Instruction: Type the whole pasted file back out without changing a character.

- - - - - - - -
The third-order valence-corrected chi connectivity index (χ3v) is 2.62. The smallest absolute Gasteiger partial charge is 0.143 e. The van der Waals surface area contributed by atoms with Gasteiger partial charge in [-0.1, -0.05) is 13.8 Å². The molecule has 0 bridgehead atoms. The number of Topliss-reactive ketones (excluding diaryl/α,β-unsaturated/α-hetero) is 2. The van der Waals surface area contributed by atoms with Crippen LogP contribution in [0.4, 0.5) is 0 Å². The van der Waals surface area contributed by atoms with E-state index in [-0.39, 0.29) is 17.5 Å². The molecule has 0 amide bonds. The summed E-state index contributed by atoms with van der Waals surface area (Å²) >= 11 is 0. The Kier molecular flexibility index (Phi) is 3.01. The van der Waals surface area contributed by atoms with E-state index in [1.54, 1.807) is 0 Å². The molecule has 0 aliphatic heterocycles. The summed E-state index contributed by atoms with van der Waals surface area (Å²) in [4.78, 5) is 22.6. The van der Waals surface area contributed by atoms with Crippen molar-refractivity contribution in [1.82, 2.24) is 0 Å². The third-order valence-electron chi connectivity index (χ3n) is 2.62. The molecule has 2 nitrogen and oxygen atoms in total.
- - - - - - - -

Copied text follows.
The third-order valence-corrected chi connectivity index (χ3v) is 2.62. The smallest absolute Gasteiger partial charge is 0.143 e. The van der Waals surface area contributed by atoms with Gasteiger partial charge in [-0.1, -0.05) is 13.8 Å². The molecule has 0 bridgehead atoms. The number of Topliss-reactive ketones (excluding diaryl/α,β-unsaturated/α-hetero) is 2. The van der Waals surface area contributed by atoms with Crippen LogP contribution in [0.4, 0.5) is 0 Å². The van der Waals surface area contributed by atoms with E-state index in [-0.39, 0.29) is 17.5 Å². The molecule has 0 amide bonds. The summed E-state index contributed by atoms with van der Waals surface area (Å²) >= 11 is 0. The Kier molecular flexibility index (Phi) is 3.01. The van der Waals surface area contributed by atoms with E-state index in [1.54, 1.807) is 0 Å². The molecule has 0 aliphatic heterocycles. The summed E-state index contributed by atoms with van der Waals surface area (Å²) in [4.78, 5) is 22.6. The van der Waals surface area contributed by atoms with Crippen molar-refractivity contribution in [1.82, 2.24) is 0 Å². The third-order valence-electron chi connectivity index (χ3n) is 2.62. The molecule has 2 nitrogen and oxygen atoms in total.